Management Matters with Mike Myatt: Avoiding Spreadsheet H*ll
- Feb 29, 2008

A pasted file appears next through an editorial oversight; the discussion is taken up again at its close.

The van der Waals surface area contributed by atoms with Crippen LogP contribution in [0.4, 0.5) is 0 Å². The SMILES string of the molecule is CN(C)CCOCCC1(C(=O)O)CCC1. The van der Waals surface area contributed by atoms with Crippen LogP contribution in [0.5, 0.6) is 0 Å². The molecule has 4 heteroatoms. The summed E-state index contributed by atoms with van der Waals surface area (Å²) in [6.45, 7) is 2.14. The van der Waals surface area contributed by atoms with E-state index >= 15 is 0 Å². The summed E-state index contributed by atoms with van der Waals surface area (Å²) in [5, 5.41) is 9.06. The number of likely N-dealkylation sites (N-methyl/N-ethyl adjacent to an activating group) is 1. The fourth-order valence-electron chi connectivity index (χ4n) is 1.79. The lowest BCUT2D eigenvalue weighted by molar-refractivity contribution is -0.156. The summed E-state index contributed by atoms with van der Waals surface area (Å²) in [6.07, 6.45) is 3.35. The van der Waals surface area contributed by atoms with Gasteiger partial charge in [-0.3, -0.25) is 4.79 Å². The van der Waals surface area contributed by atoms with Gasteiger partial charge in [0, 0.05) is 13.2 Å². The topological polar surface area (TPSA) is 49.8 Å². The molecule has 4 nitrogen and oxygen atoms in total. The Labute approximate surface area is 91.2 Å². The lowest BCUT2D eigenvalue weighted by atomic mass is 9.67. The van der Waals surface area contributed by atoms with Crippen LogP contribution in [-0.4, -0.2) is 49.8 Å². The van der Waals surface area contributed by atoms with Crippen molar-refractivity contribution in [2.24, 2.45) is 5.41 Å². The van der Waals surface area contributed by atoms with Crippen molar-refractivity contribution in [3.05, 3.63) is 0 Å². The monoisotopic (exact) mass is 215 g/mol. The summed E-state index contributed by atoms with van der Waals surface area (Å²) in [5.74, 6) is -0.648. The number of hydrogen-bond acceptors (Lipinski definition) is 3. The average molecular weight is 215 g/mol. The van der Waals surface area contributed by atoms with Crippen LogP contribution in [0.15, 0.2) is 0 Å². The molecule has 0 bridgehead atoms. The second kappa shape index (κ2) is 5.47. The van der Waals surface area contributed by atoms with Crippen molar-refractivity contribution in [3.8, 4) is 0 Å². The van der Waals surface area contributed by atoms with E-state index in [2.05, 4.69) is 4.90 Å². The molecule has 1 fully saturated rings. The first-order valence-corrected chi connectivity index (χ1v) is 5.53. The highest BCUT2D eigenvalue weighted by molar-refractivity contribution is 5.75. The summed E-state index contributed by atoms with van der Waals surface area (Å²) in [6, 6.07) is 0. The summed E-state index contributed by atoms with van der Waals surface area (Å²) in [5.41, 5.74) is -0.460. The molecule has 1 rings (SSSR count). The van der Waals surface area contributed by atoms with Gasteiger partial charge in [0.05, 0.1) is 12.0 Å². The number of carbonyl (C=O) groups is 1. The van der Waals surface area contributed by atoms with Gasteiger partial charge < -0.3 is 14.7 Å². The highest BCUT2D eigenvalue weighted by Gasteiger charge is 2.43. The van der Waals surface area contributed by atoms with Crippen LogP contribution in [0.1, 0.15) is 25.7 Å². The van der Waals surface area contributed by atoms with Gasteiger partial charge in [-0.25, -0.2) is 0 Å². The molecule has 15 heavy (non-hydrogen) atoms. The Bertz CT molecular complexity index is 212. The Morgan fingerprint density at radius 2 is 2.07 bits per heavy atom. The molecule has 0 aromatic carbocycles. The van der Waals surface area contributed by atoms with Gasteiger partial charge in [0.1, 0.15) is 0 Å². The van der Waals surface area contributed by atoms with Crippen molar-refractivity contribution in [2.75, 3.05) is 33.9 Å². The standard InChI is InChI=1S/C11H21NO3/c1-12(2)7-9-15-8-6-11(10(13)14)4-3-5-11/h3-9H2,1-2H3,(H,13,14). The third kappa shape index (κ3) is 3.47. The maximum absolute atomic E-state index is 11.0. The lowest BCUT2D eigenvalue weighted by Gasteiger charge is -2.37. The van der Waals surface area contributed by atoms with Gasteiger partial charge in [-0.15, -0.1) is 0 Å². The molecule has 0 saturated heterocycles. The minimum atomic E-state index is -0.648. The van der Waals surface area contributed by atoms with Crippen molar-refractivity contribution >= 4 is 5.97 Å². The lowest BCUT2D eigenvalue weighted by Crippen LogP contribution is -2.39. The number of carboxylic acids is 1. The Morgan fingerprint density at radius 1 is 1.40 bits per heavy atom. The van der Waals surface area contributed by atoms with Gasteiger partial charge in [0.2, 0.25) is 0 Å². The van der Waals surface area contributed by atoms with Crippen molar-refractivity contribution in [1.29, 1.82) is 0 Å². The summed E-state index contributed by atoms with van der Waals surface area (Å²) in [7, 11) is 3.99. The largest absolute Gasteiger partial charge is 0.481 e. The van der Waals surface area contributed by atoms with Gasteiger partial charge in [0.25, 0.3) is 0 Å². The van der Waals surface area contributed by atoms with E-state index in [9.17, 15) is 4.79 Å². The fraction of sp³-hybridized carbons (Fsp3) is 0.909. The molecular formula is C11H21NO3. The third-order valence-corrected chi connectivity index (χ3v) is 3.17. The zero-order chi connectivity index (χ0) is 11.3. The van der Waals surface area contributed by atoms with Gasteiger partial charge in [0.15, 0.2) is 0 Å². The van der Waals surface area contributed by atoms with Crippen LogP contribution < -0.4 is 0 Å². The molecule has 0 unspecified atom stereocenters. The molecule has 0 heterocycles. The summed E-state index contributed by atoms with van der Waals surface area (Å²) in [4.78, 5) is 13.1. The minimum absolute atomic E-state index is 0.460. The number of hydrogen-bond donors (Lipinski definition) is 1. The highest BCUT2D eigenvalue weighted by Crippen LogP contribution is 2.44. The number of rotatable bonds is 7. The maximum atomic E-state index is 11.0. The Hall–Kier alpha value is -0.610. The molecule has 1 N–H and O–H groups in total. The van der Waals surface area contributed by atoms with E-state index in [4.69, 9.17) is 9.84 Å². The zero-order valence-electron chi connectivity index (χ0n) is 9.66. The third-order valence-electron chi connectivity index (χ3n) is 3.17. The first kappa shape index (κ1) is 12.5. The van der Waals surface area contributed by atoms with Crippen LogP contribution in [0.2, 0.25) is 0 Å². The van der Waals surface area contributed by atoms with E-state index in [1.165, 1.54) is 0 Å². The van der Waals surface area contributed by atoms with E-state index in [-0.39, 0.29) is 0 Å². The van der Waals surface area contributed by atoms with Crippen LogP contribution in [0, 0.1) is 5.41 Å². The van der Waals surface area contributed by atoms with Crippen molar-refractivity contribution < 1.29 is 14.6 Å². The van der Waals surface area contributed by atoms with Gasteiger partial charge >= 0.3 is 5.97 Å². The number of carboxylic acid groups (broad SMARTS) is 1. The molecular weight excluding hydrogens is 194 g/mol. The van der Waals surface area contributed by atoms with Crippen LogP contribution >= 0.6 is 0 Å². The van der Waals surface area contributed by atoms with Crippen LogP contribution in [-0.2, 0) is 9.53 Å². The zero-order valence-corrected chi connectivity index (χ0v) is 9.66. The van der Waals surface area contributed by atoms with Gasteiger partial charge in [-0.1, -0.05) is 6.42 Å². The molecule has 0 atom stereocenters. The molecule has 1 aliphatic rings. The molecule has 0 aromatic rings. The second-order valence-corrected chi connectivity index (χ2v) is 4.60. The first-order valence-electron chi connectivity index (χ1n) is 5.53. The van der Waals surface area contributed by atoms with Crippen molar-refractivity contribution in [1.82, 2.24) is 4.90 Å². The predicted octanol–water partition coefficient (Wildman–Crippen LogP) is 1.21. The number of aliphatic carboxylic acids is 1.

Any CEO or entrepreneur still vertical and breathing has spent more hours than they can likely count pouring over poorly conceived financial information. I probably review at least 50 spreadsheets a week, and few things chap me more than feeling like the spreadsheet I’m reviewing was constructed by an alien. PowerPoint presentations certainly receive more notoriety for being the butt-end of business jokes, however in my opinion a boring slide-show pales in comparison to the sophomoric use of a spreadsheet. I know this may seem like a trifling rant of little consequence, but if you stay with me I promise to connect the dots in a way that will resonate with most of the senior executives that read this week’s column. Let me begin with the premise that few commonly available business tools are as valuable and proficient at justifying business logic, validating proof of concept, synthesizing data, and testing a variety of assumptions and hypotheses than that of a well-crafted spreadsheet. However, it is the caveat “well-crafted” in the preceding sentence that gives strength to my original premise. An adeptly authored spreadsheet is truly a thing of beauty which can serve to crystallize the ambiguity often surrounding financial complexities and decisioning conundrums. Contrast the aforementioned elation with the antipathy you feel when trying to interpret the anathema represented by some spreadsheet monkey’s hack attempt at sophistication and you will start to empathize with my frustration. It should be clear by now that poor spreadsheets are a huge pet-peeve of mine. They not only waste my time, but the time of the people who prepared them to begin with. Rather than serving to advance an idea, decision, or initiative, a poorly conceived spreadsheet can have the unintended outcome of serving as the final nail in the coffin. Just as sound business logic and great presentation can serve to validate, the lack thereof can just as easily serve to invalidate. My point is that if something is worthy of taking the time to assess, then it is also worthy of good analysis. The following 5 items represent a few basic pointers for authoring a spreadsheet that will serve as an asset and not a liability. I would suggest that you forward this post to those within your organization who prepare your spreadsheets in hope of reducing the amount of unnecessary brain damage you’ll incur in the future: 1. Planning: Don’t lose sight of why you’re creating the spreadsheet to begin with. Major in the majors and don’t get lost in extrapolating massive amounts of useless information, or bogged-down with convoluted minor analysis, both of which can be dilutive to the mission at hand. Great spreadsheets are not built on the fly. Rather they are conceived through a rational planning process that leads to a seamless design and a good outcome. I suggest spending about 75 percent of your project-time planning what you want to create and about 25 percent of your time creating it. 2. A Narrative Introduction: Few things are more annoying than not being able to even discern what it is that you’re looking at. The first spreadsheet tab in your workbook should contain a textual, narrative overview of your business case. Explain what it is that you are attempting to prove/validate, as well as your methodology for doing so. Moreover, if there are any major points you want your audience to take away from the presentation, explain them in narrative form by “telling them what you’re going to tell them.” 3. Headers, Navigation & Footnoting: Make your spreadsheet easy to understand and navigate by using consistent formatting, clearly defined row and column headers, collapsible data, drop down menus, pivot tables, freezing panes, and the appropriate use of color and graphics. Be sure to footnote your assumptions and cite your sources using external links, where they provide value-added support and back-up. Where possible use graphs and dashboards to present your data in an easily understandable fashion. Not everybody is a quant-jock that lives to crunch rows and rows of data. I can blow through even the most complex spreadsheet in 10 minutes, if it is well architected, and I can spend an hour on a relatively simple, yet poorly designed, spreadsheet trying to understand the intent, and validate the logic of the presentation. Presentation matters… 4. A Command of the Toolsets: Learn how to use Excel. If you don’t have the patience for self-taught learning, invest in some classroom education. If you won’t invest in learning the toolsets, then sub-out the work to someone who has. The important thing is not to get in over your head. Complexity that serves no purpose does not equal sophistication; it is just a waste of time. If you don’t know how to roll-up data, or use VBA in your spreadsheet don’t just take a whack at it. I would much rather review a simple spreadsheet that is well conceived, than something that looks impressive but has no continuity. As with anything in business, competency matters… 5. Testing: Make sure that your spreadsheet works. Test your formulas, assumptions and presentation. Once you think you have it where you want it, solicit peer review to ensure you have the finished product you’re looking for. Much like you shouldn’t proof your own papers, you shouldn’t proof your own spreadsheets. Where there is smoke there is usually fire–when I’m reviewing a spreadsheet and I see one error, experience tells me there are likely more to follow and I quickly lose interest. I hope this rather simplistic piece will provide you with some useful information to help guide the legions of evil financial deviants bent on wasting executive time and resources with sloppy, ill-conceived, and often useless spreadsheets.